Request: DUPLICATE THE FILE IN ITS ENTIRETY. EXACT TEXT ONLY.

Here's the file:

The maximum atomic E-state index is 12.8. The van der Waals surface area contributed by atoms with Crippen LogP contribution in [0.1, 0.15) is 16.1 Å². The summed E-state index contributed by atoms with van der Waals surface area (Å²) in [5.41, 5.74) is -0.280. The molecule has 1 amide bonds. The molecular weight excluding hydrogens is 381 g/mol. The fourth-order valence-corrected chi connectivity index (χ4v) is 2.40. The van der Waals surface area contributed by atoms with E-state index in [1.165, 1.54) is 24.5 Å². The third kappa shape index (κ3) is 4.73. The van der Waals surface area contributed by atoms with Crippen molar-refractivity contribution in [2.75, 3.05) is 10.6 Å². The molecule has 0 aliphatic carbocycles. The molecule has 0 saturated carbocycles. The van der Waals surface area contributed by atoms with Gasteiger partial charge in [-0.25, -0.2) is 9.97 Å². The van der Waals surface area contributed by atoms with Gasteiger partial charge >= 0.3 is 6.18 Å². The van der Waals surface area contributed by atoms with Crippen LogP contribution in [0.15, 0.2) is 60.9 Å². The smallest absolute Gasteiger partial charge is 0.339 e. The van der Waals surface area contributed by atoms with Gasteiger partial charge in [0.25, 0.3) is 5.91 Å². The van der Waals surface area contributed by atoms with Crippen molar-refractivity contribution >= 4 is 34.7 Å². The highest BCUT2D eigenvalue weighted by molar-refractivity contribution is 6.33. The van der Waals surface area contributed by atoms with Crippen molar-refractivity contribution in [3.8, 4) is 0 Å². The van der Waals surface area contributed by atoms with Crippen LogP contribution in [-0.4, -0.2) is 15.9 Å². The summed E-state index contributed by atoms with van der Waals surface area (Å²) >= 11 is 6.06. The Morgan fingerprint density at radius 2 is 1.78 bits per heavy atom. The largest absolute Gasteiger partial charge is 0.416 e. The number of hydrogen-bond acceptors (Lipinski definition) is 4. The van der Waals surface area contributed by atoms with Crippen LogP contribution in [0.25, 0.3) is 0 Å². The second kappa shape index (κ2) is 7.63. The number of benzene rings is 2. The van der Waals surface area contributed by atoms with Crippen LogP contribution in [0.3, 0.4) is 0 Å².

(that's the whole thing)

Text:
The maximum atomic E-state index is 12.8. The van der Waals surface area contributed by atoms with Crippen LogP contribution in [0.1, 0.15) is 16.1 Å². The summed E-state index contributed by atoms with van der Waals surface area (Å²) in [5.41, 5.74) is -0.280. The molecule has 1 amide bonds. The molecular weight excluding hydrogens is 381 g/mol. The fourth-order valence-corrected chi connectivity index (χ4v) is 2.40. The van der Waals surface area contributed by atoms with E-state index in [1.165, 1.54) is 24.5 Å². The third kappa shape index (κ3) is 4.73. The van der Waals surface area contributed by atoms with Crippen molar-refractivity contribution in [2.75, 3.05) is 10.6 Å². The molecule has 0 aliphatic carbocycles. The molecule has 0 saturated carbocycles. The van der Waals surface area contributed by atoms with Gasteiger partial charge in [-0.25, -0.2) is 9.97 Å². The van der Waals surface area contributed by atoms with Gasteiger partial charge >= 0.3 is 6.18 Å². The van der Waals surface area contributed by atoms with Crippen LogP contribution in [0.15, 0.2) is 60.9 Å². The smallest absolute Gasteiger partial charge is 0.339 e. The van der Waals surface area contributed by atoms with Gasteiger partial charge in [0.25, 0.3) is 5.91 Å². The van der Waals surface area contributed by atoms with Crippen molar-refractivity contribution >= 4 is 34.7 Å². The highest BCUT2D eigenvalue weighted by molar-refractivity contribution is 6.33. The van der Waals surface area contributed by atoms with Crippen molar-refractivity contribution in [3.8, 4) is 0 Å². The van der Waals surface area contributed by atoms with Crippen LogP contribution in [-0.4, -0.2) is 15.9 Å². The summed E-state index contributed by atoms with van der Waals surface area (Å²) >= 11 is 6.06. The Morgan fingerprint density at radius 2 is 1.78 bits per heavy atom. The largest absolute Gasteiger partial charge is 0.416 e. The number of hydrogen-bond acceptors (Lipinski definition) is 4. The van der Waals surface area contributed by atoms with Crippen LogP contribution in [0.25, 0.3) is 0 Å². The second kappa shape index (κ2) is 7.63. The number of benzene rings is 2. The van der Waals surface area contributed by atoms with Crippen LogP contribution in [0.3, 0.4) is 0 Å².